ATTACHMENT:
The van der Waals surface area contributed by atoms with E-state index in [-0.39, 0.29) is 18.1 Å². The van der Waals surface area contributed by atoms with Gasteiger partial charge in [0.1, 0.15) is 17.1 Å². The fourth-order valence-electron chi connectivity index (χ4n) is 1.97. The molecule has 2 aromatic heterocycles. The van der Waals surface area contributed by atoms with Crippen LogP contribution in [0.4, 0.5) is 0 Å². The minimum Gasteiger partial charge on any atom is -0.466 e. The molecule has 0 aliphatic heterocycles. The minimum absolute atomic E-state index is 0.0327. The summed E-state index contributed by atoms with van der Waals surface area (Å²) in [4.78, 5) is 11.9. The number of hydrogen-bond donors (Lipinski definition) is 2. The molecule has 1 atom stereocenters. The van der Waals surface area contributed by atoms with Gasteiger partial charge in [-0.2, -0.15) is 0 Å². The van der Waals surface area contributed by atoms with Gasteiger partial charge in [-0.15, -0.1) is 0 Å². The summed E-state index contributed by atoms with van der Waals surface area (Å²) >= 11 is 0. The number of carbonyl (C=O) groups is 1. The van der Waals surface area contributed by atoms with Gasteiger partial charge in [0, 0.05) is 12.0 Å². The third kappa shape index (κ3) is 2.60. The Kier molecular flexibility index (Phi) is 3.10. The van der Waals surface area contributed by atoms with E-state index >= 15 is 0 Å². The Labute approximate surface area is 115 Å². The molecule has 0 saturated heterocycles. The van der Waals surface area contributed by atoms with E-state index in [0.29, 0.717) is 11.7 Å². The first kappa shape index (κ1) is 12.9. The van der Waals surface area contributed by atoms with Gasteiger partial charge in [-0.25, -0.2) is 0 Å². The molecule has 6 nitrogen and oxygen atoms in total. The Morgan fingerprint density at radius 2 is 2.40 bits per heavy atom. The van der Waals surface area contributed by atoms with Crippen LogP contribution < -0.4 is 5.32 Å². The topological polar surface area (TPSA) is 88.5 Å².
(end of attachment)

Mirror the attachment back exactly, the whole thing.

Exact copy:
The van der Waals surface area contributed by atoms with E-state index in [-0.39, 0.29) is 18.1 Å². The van der Waals surface area contributed by atoms with Gasteiger partial charge in [0.1, 0.15) is 17.1 Å². The fourth-order valence-electron chi connectivity index (χ4n) is 1.97. The molecule has 2 aromatic heterocycles. The van der Waals surface area contributed by atoms with Crippen LogP contribution in [0.4, 0.5) is 0 Å². The minimum Gasteiger partial charge on any atom is -0.466 e. The molecule has 0 aliphatic heterocycles. The minimum absolute atomic E-state index is 0.0327. The summed E-state index contributed by atoms with van der Waals surface area (Å²) in [4.78, 5) is 11.9. The number of hydrogen-bond donors (Lipinski definition) is 2. The molecule has 1 atom stereocenters. The van der Waals surface area contributed by atoms with Gasteiger partial charge in [-0.2, -0.15) is 0 Å². The van der Waals surface area contributed by atoms with Gasteiger partial charge in [-0.15, -0.1) is 0 Å². The summed E-state index contributed by atoms with van der Waals surface area (Å²) >= 11 is 0. The number of carbonyl (C=O) groups is 1. The van der Waals surface area contributed by atoms with Gasteiger partial charge in [0, 0.05) is 12.0 Å². The third kappa shape index (κ3) is 2.60. The Kier molecular flexibility index (Phi) is 3.10. The van der Waals surface area contributed by atoms with E-state index >= 15 is 0 Å². The Labute approximate surface area is 115 Å². The molecule has 0 saturated heterocycles. The van der Waals surface area contributed by atoms with E-state index in [0.29, 0.717) is 11.7 Å². The first kappa shape index (κ1) is 12.9. The van der Waals surface area contributed by atoms with Gasteiger partial charge in [-0.25, -0.2) is 0 Å². The molecule has 6 nitrogen and oxygen atoms in total. The Morgan fingerprint density at radius 2 is 2.40 bits per heavy atom. The van der Waals surface area contributed by atoms with Crippen LogP contribution < -0.4 is 5.32 Å². The topological polar surface area (TPSA) is 88.5 Å².